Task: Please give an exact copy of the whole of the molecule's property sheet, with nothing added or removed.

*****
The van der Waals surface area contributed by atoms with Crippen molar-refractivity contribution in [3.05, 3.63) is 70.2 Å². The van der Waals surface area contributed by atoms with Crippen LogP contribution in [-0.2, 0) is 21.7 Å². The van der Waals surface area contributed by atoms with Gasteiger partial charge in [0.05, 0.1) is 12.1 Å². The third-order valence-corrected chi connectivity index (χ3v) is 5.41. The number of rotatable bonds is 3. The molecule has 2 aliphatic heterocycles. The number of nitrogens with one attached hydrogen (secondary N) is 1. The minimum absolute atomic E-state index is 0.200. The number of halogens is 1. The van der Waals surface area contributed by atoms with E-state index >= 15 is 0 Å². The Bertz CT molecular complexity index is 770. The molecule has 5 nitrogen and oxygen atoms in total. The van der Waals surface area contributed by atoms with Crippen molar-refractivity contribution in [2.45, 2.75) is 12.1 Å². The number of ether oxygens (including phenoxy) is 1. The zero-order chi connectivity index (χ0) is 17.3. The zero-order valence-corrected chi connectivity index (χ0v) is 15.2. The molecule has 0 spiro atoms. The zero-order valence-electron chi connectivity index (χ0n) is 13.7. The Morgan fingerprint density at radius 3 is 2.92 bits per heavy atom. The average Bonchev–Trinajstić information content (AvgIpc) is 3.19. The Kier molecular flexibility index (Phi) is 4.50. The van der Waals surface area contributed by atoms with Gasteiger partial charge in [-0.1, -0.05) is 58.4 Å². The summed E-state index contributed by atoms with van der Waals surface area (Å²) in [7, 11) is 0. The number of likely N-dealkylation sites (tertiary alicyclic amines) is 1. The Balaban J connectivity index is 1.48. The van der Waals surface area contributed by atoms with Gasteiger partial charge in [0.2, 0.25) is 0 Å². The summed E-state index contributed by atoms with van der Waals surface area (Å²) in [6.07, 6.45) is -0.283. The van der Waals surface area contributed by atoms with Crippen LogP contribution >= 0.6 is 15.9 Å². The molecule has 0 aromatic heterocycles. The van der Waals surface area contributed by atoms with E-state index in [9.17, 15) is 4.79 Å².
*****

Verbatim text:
The van der Waals surface area contributed by atoms with Crippen molar-refractivity contribution in [3.05, 3.63) is 70.2 Å². The van der Waals surface area contributed by atoms with Crippen LogP contribution in [-0.2, 0) is 21.7 Å². The van der Waals surface area contributed by atoms with Gasteiger partial charge in [0.05, 0.1) is 12.1 Å². The third-order valence-corrected chi connectivity index (χ3v) is 5.41. The number of rotatable bonds is 3. The molecule has 2 aliphatic heterocycles. The number of nitrogens with one attached hydrogen (secondary N) is 1. The minimum absolute atomic E-state index is 0.200. The number of halogens is 1. The van der Waals surface area contributed by atoms with E-state index >= 15 is 0 Å². The Bertz CT molecular complexity index is 770. The molecule has 5 nitrogen and oxygen atoms in total. The van der Waals surface area contributed by atoms with Crippen molar-refractivity contribution in [2.45, 2.75) is 12.1 Å². The number of ether oxygens (including phenoxy) is 1. The zero-order chi connectivity index (χ0) is 17.3. The zero-order valence-corrected chi connectivity index (χ0v) is 15.2. The molecule has 0 spiro atoms. The zero-order valence-electron chi connectivity index (χ0n) is 13.7. The Morgan fingerprint density at radius 3 is 2.92 bits per heavy atom. The average Bonchev–Trinajstić information content (AvgIpc) is 3.19. The Kier molecular flexibility index (Phi) is 4.50. The van der Waals surface area contributed by atoms with Gasteiger partial charge in [-0.1, -0.05) is 58.4 Å². The summed E-state index contributed by atoms with van der Waals surface area (Å²) in [7, 11) is 0. The number of likely N-dealkylation sites (tertiary alicyclic amines) is 1. The Balaban J connectivity index is 1.48. The van der Waals surface area contributed by atoms with Gasteiger partial charge in [0.2, 0.25) is 0 Å². The summed E-state index contributed by atoms with van der Waals surface area (Å²) in [6.07, 6.45) is -0.283. The van der Waals surface area contributed by atoms with Crippen LogP contribution >= 0.6 is 15.9 Å². The molecule has 0 aromatic heterocycles. The van der Waals surface area contributed by atoms with E-state index in [9.17, 15) is 4.79 Å².